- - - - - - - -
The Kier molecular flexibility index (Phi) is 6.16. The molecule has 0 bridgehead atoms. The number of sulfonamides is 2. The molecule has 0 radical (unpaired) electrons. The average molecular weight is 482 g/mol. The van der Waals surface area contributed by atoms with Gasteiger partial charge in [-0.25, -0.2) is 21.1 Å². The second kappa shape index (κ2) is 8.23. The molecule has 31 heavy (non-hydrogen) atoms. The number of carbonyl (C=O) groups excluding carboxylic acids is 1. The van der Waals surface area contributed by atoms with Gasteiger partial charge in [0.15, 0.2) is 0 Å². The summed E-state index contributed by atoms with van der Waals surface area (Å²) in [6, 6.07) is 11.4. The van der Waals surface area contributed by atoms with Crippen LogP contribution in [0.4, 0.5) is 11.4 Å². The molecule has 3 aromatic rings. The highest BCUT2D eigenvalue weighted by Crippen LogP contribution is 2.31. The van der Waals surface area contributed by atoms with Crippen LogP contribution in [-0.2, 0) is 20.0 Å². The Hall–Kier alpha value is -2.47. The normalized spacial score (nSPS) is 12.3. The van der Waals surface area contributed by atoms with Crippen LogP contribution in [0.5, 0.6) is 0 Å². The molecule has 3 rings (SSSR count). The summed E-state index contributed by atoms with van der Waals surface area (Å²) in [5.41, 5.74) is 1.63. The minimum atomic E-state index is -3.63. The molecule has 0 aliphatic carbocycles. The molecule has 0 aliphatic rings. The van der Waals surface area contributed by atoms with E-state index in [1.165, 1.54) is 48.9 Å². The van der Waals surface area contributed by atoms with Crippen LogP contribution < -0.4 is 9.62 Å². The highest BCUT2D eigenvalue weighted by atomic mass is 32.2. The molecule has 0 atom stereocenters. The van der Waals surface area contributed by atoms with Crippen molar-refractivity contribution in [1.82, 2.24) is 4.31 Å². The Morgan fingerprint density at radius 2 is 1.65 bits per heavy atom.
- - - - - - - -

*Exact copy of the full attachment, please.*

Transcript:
The Kier molecular flexibility index (Phi) is 6.16. The molecule has 0 bridgehead atoms. The number of sulfonamides is 2. The molecule has 0 radical (unpaired) electrons. The average molecular weight is 482 g/mol. The van der Waals surface area contributed by atoms with Gasteiger partial charge in [-0.25, -0.2) is 21.1 Å². The second kappa shape index (κ2) is 8.23. The molecule has 31 heavy (non-hydrogen) atoms. The number of carbonyl (C=O) groups excluding carboxylic acids is 1. The van der Waals surface area contributed by atoms with Gasteiger partial charge in [0.15, 0.2) is 0 Å². The summed E-state index contributed by atoms with van der Waals surface area (Å²) in [6, 6.07) is 11.4. The van der Waals surface area contributed by atoms with Crippen LogP contribution in [0.4, 0.5) is 11.4 Å². The molecule has 3 aromatic rings. The highest BCUT2D eigenvalue weighted by Crippen LogP contribution is 2.31. The van der Waals surface area contributed by atoms with Crippen LogP contribution in [-0.2, 0) is 20.0 Å². The Hall–Kier alpha value is -2.47. The normalized spacial score (nSPS) is 12.3. The van der Waals surface area contributed by atoms with Crippen LogP contribution in [0.5, 0.6) is 0 Å². The molecule has 3 rings (SSSR count). The summed E-state index contributed by atoms with van der Waals surface area (Å²) in [5.41, 5.74) is 1.63. The minimum atomic E-state index is -3.63. The molecule has 0 aliphatic carbocycles. The molecule has 0 aliphatic rings. The van der Waals surface area contributed by atoms with E-state index in [1.165, 1.54) is 48.9 Å². The van der Waals surface area contributed by atoms with Crippen LogP contribution < -0.4 is 9.62 Å². The highest BCUT2D eigenvalue weighted by atomic mass is 32.2. The molecule has 0 atom stereocenters. The van der Waals surface area contributed by atoms with Crippen molar-refractivity contribution in [1.82, 2.24) is 4.31 Å². The Morgan fingerprint density at radius 2 is 1.65 bits per heavy atom.